The Ascent of 'Black Panther' Director Ryan Coogler
There was once a time when a low-budget independent production, the kind that makes waves at Sundance, wouldn’t immediately lead its director to the world of big-budget blockbusters. Within the last decade, however, a fair number of helmers of some massively budgeted genre fare were only a couple years removed from bare-bones affairs. There’s Jon Watts, who jumped from the $5 million Cop Car to Spider-Man: Homecoming; Jordan Vogt-Roberts, who went from The Kings of Summer to Kong: Skull Island; and Colin Trevorrow, who transitioned from Safety Not Guaranteed to Jurassic World. This weekend marks the peak of a slightly longer ascent for Ryan Coogler, director of Marvel’s Black Panther.
Five years ago, Coogler was the director of festival favorite Fruitvale Station, the harrowing real-life story of Oscar Grant III (played by Michael B. Jordan), depicted on the last day of his life before being shot and killed by aggressive Bay Area police officers outside a subway station. The success of Fruitvale Station, which won the Grand Jury and Audience Awards at Sundance, led both Coogler and Jordan to collaborate for the second of three times as director and star of the remarkably entertaining Creed in 2015. The film, a new entry in the long-running Rocky franchise, tells the story of Apollo Creed’s son Adonis (Jordan), who ends up being trained by the Italian Stallion (Sylvester Stallone) himself before a heavyweight fight in the United Kingdom. That well-received film earned $173.5 million on a $35 budget — and then led Coogler to the much bigger world of Marvel.
Heat Vision breakdown
Black Panther, both because it’s a comic-book movie and because it’s Marvel Studios’ long-overdue first entry in its cinematic universe with a black man at the forefront, has received a level of attention not paid even to the anticipated Creed. Coogler and his co-writer Joe Robert Cole have written a film more than worthy of that attention, an intelligent and brooding drama that’s as focused on how the sins of one leader can reverberate through generations, as it is about a superpowered man who dons a panther-like super-suit to protect the people of his country. When we meet T’Challa (Chadwick Boseman), he’s about to be crowned King of Wakanda after the death of his father in Captain America: Civil War. Though he’s ready to sit on the throne, he is soon challenged by Erik Stevens, AKA Killmonger (the always-excellent Jordan), an American with a surprising connection to Wakanda who believes that the country should reverse its isolationist policies and push back against those who oppress with an iron fist.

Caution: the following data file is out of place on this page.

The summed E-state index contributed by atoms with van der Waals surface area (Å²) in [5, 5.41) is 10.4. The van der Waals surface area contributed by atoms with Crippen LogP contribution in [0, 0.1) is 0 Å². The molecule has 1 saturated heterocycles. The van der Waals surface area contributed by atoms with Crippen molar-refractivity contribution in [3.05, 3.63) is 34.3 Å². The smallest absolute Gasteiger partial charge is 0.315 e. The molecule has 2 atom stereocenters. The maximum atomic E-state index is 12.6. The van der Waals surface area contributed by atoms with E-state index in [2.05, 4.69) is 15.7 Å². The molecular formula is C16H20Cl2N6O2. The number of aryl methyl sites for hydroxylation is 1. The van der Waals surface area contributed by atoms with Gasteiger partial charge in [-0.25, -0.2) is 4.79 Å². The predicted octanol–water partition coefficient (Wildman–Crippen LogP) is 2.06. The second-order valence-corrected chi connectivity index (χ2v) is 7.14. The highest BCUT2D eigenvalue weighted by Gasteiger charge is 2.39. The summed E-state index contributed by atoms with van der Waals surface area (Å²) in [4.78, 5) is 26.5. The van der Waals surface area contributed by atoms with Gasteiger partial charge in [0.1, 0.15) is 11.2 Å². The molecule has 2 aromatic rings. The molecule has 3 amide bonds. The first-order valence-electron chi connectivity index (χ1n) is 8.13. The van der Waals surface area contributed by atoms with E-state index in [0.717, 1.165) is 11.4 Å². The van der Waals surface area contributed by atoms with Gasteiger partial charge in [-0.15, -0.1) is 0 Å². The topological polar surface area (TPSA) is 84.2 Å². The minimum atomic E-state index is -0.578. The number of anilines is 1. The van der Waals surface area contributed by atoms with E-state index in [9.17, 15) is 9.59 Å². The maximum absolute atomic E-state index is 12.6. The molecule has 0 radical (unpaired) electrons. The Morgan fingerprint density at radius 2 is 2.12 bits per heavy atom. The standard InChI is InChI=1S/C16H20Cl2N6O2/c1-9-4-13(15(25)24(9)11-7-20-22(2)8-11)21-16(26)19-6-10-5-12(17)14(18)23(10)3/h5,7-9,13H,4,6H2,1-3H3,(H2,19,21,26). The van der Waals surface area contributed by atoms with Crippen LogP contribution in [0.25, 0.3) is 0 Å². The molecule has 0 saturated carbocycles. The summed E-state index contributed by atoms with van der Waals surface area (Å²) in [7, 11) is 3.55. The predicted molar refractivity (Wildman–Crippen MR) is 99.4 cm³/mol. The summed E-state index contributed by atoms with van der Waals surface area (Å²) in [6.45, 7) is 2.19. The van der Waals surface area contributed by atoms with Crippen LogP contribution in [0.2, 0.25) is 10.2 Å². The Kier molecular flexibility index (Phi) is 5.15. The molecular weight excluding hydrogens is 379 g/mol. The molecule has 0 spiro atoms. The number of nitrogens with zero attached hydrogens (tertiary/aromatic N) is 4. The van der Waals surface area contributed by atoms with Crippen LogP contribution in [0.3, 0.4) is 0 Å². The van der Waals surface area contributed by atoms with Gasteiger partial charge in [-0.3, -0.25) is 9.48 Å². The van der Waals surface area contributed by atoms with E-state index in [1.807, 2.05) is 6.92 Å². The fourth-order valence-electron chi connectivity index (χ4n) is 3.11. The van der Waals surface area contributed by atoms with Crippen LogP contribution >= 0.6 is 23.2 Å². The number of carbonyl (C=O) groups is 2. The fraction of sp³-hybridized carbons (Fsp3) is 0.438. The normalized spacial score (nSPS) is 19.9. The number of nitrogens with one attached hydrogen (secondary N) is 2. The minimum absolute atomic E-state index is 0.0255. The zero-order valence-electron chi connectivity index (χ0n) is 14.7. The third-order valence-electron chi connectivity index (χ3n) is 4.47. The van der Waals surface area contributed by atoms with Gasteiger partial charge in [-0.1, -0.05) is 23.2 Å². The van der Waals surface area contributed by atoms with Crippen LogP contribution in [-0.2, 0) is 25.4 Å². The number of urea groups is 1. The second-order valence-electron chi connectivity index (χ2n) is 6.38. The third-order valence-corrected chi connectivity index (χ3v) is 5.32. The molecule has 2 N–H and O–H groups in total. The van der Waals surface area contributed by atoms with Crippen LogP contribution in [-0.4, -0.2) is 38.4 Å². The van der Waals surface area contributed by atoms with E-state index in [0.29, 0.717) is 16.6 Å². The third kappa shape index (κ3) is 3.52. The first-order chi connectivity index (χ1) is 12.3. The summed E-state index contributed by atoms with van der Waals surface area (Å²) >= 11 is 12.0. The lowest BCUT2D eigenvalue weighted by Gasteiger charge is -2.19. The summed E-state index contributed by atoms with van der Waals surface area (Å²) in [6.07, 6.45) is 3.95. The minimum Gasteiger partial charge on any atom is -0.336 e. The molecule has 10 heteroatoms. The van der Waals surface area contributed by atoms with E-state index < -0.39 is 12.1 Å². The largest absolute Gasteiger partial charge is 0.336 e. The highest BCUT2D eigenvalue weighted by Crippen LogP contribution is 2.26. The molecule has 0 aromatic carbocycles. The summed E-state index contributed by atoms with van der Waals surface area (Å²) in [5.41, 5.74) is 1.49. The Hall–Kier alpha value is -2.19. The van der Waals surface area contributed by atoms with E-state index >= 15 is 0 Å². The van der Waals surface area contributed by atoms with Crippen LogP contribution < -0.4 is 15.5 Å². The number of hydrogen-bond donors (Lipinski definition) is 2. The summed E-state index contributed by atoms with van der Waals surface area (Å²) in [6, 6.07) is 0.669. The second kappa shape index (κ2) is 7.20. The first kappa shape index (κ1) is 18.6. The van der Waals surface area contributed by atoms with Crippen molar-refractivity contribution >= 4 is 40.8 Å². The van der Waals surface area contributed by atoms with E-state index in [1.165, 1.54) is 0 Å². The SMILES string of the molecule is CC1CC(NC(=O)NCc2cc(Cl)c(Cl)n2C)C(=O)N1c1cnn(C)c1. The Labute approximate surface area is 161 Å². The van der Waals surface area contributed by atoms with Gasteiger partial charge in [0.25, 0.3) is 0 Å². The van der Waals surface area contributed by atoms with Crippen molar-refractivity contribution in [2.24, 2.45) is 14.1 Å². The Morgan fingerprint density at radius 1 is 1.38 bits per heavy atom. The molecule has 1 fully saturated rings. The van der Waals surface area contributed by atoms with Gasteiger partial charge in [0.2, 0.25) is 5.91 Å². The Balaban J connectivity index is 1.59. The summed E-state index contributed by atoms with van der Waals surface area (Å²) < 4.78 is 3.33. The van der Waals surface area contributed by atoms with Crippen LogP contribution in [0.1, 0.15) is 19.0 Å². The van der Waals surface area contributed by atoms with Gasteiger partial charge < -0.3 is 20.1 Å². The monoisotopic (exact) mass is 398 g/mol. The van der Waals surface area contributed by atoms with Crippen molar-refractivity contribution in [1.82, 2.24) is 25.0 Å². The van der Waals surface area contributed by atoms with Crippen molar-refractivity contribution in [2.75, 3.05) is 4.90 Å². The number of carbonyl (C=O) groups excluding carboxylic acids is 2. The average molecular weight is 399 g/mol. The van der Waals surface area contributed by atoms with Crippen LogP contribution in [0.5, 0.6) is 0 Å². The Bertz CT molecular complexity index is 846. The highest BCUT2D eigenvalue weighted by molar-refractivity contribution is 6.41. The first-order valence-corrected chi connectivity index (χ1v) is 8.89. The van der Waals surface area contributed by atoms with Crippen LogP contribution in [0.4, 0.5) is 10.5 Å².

Black Panther is not without its action sequences, such as an extended fight in a South Korean casino. However, perhaps because so many big-budget blockbusters have their action setpieces pre-visualized early in production, these battles feel less visceral than anything Coogler pulled off in Creed. What does make Black Panther stand out is its fully formed drama, in large part because Killmonger — nasty-sounding nickname aside— feels like a truly realized character, not just a mustache-twirling villain. Crafting a battle where both sides are more united than split apart allows more complexity here than might be expected from Marvel. (Killmonger’s backstory, and his desire to let the rest of the world know of Wakanda’s vast power and technology, aches with the same kind of thorny emotion that Jordan brought to his leading roles in Coogler’s other films.) But that complexity is what Coogler brings to the project, the singular personality that makes the film stand out.
Only so much personality can exist in the latest entry in a massively successful series partially designed to sell toys and other merchandise, even if it pays off on creative promises of years past. But so much of Black Panther, a surprising amount, feels distinctive and personal. The film is bookended with scenes set in Oakland— though it’s otherwise set outside of the States — in which the lives of black children are incalculably impacted for years to come. Though there is much strife and internal debate (verbal and physical) on display in Black Panther, the last images strike a necessary and welcome tone of hope. It’s here where Coogler’s attitude shines through the stereotypes of the superhero movie.
Black Panther marks the full-throated arrival of a filmmaker whose talents can be applied to the largest canvas possible. Each of Ryan Coogler’s three features has highlighted his emotional and visceral directorial capabilities. Some directors who make the leap from indie festival favorite to big-budget blockbusters aren’t able to imbue the bigger films with the personality that they originally displayed. Now that he’s made a slightly longer leap from micro-budget to massive budget with Black Panther, Ryan Coogler’s personality hasn’t vanished; it’s only gotten stronger.
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